FILM fans were treated to a compelling evening when the son of a Carry On star presented his father's untold story.

You might not know his name, but you'll probably recognise his face and Carry On aficionados will tell you that Peter Butterworth was one of the lynchpins of the series.

He appeared in 16 of them, making him one of the most prolific members of the popular film franchise team.

But there was much more to his life than the Carry Ons, as those people who attended Darlington Film Club on Monday evening were to discover.

Presented in association with regular partners the Misty Moon Film Society, The Forum Music Centre in Darlington hosted a very special event.

Following a screening of Carry On Camping - in which Butterworth plays curmudgeonly camp manager Josh Fiddler - the actor's son, Tyler Butterworth presented an enthralling talk on his father's life, which contained many previously untold details.

The Northern Echo:


Born in 1915, we learned about Butterworth's early life, joining the Merchant Navy as a young man, and then fulfiling his ambition to become a pilot in the Fleet Air Arm just as the Second World War was about to break out.

Tyler told how his father's plane was shot down on the Dutch coast in 1940, which cost the life of one of his crewmates.

He was subsequently captured and spent the rest of the conflict as a Prisoner of War, much of it in the famous Stalag Luft III.

What followed was a series of thrilling tales about daring escape attempts, lifelong friendships with camp comrades and an unwritten gentlemanly code of conduct between prisoners and their captors.

The Northern Echo:

Butterworth in Stalag Luft III. Picture: TYLER BUTTERWORTH

But Butterworth also experienced terrible tragedy and extreme hardships. Fifty of his comrades were executed after a breakout attempt which formed the basis for the film The Great Escape.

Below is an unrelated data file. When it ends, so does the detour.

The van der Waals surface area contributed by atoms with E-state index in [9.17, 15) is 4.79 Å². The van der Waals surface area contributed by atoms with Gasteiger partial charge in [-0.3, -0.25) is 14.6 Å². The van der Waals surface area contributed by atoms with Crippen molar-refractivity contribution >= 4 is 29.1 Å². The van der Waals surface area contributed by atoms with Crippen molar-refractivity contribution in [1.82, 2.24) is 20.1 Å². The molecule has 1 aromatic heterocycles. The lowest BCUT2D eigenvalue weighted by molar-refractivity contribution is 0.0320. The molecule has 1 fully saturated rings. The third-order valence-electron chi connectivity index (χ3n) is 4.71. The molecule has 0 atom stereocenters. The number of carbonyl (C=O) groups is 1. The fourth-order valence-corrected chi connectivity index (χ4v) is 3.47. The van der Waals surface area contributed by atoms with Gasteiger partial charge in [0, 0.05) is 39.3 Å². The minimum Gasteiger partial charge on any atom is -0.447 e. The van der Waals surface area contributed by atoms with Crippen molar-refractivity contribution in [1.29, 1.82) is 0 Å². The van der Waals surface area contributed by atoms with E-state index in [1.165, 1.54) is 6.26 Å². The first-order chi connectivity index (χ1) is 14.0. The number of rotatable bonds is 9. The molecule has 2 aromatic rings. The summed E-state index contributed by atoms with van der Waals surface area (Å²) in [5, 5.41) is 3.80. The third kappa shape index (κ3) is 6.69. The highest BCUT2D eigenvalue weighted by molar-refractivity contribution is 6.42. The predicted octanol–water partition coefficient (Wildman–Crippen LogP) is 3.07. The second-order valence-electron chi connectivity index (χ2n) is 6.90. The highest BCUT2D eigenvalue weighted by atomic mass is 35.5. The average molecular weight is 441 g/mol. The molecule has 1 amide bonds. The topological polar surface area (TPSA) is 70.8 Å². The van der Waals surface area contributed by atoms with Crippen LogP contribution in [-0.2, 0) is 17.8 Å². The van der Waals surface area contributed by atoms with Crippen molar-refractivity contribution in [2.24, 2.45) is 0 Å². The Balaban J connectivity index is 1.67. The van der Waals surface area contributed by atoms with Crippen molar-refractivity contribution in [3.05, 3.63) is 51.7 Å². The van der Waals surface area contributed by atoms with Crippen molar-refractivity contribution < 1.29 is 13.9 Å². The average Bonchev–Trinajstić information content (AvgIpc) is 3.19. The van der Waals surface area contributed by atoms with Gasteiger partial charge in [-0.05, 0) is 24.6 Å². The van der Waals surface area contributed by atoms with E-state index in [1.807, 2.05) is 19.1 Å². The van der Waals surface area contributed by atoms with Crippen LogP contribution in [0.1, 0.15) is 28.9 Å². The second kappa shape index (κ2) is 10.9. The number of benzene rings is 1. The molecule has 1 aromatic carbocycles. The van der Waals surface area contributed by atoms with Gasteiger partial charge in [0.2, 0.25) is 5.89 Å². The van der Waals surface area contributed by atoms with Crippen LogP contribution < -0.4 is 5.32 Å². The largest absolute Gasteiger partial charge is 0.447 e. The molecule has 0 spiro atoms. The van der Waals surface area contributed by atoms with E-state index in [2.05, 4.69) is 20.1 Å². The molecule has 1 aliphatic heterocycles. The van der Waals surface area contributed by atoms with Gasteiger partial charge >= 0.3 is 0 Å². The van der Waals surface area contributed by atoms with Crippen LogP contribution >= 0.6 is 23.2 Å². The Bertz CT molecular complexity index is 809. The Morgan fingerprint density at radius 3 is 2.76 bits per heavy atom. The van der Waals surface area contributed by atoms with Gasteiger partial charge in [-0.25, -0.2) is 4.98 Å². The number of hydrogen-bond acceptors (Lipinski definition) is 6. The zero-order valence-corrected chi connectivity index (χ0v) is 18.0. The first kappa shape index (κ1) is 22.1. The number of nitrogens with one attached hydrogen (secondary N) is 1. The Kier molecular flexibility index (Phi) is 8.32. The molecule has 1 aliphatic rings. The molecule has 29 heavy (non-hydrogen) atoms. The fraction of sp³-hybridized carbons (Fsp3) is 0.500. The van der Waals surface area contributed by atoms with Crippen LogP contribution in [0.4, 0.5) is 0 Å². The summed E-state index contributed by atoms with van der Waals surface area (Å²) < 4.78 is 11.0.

And he was forced to take part in a punishing long march in freezing conditions, which claimed more lives, after the Germans fled the camp as the Russian Army advanced.

Tyler also told us of Butterworth's pivotal role in establishing the camp theatre, something which would shape the rest of his life.

Together with Talbot 'Tolly' Rothwell - who would go on to write many of the Carry On film scripts - Butterworth helped build the theatre using materials supplied by camp bosses on the strict understanding they would not be used for escape purposes.

Despite never having acted before, Butterworth put on revues and sketches, many of which were used as diversions for more breakout activity.

At the end of the war, Butterworth became an actor and soon developed the bumbling persona which would become so familiar to the Carry On audiences.

The Northern Echo:


Tyler took us through his father's early career, in shows such as Doctor Who and on children's television, to his Carry On fame and touched on what his home life was like.

Butterworth died in 1979, just as the Carry On franchise ran out of steam and his career seemed about to take an interesting new turn.

But Tyler's talk did not end there because it was about this time that his mother, actress and impressionist Janet Brown, experienced phenomenal success.

She became a household name with her own TV show, fuelled in no small part by her impressions of Margaret Thatcher, who had just become Prime Minister.

The Northern Echo:

Janet Brown with Peter Butterworth. Picture: TYLER BUTTERWORTH

Tyler also spoke of his own career, which started as a child actor in films alongside the likes of Morecambe and Wise, and developed with anecdotes from his leading man role in the film Consuming Passions alongside Vanessa Redgrave and Jonathan Pryce.

Tyler knew very little of his father's background as he spoke little of it during his lifetime. What information he has was pulled together in more recent years from archive material, speaking to camp suvivors and details taking from Rothwell's meticulously kept wartime diary.

His talk was intespersed with pictures and film clips from throughout his parents' lives and some impressive props - including the hat Butterworth wore in Carry on Camping, the big red book presented for his appearance on This Is Your Life and, most poignantly, the wooden handle from a wheelbarrow he and Rothwell would use to move each each other when too weak during their long wartime march.

The Northern Echo:

Expertly delivered with pride and passion, Tyler held the audience's attention to the end.

It was a powerful story full of laughter, tragedy and emotion - a rollercoaster ride.

Tyler describes his family life as "ordinary" - growing up he didn't know any different - but to the audience, his was a touching account of an extrordinary family and their extraordinary lives.